How does social exposure to success affect outcomes for young people? (1 of 2)

How many black and hispanic kids will imagine themselves getting accepted to their dream schools after seeing this tweet?

I'd be willing to bet that the 8M views this video received results in a statistically significant uptick in minority applications to ivy league schools this coming year.

Since starting school myself, I've been thinking a lot about the effects of social exposure and imagination. Looking around the classroom at my peers at Harvard Business School, Kennedy School, and the Law School, I see lots of brilliant people who, despite all their differences and diversity, all share something in common: all of them imagined themselves attending Harvard before they applied.

But what gave them that imagination? What gave them the confidence to pursue the goal and ultimately apply?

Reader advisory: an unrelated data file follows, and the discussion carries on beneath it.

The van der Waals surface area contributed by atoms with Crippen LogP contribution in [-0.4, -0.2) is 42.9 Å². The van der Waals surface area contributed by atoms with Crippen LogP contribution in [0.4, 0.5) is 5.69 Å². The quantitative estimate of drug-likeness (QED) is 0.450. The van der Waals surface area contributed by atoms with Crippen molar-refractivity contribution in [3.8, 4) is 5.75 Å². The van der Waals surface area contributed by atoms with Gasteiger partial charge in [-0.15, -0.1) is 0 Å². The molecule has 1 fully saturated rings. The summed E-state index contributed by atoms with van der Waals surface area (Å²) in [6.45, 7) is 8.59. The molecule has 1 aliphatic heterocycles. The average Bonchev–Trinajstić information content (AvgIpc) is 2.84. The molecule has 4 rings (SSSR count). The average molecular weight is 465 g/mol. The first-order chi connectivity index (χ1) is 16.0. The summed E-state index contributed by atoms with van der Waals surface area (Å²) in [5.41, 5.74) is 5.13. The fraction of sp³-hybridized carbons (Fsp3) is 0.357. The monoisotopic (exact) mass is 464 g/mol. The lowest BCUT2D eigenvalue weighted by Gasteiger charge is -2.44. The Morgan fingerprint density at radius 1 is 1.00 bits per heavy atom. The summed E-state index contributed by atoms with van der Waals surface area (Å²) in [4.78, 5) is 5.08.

Students of color consistently score lower than the national average in reading and math, a phenomenon that is persistent across states and school districts. Every time I look at Twitter, I discover yet another purported culprit deemed to be the overlooked cause behind these racial achievement gaps. Depending on which high conviction op-eds are selected for our reading pleasure by our algorithmic newsfeeds of choice, our understanding of the root causes behind disparities in racial achievement might range from geographic factors (white kids go to better schools in nicer zip codes), to the spillover cognitive effects of poverty (black and hispanic kids more often belong to families with lower incomes), to the various flavors of parenting styles and family structures between ethnic groups (tiger moms!).

I believe that there is a massive and underappreciated role being silently played by social exposure to success.

2017-racial-achievement-gap-by-state

Social success exposure = knowing people who have enjoyed success across any of its many manifestations (relationships, education, career, financial)

More to come on this..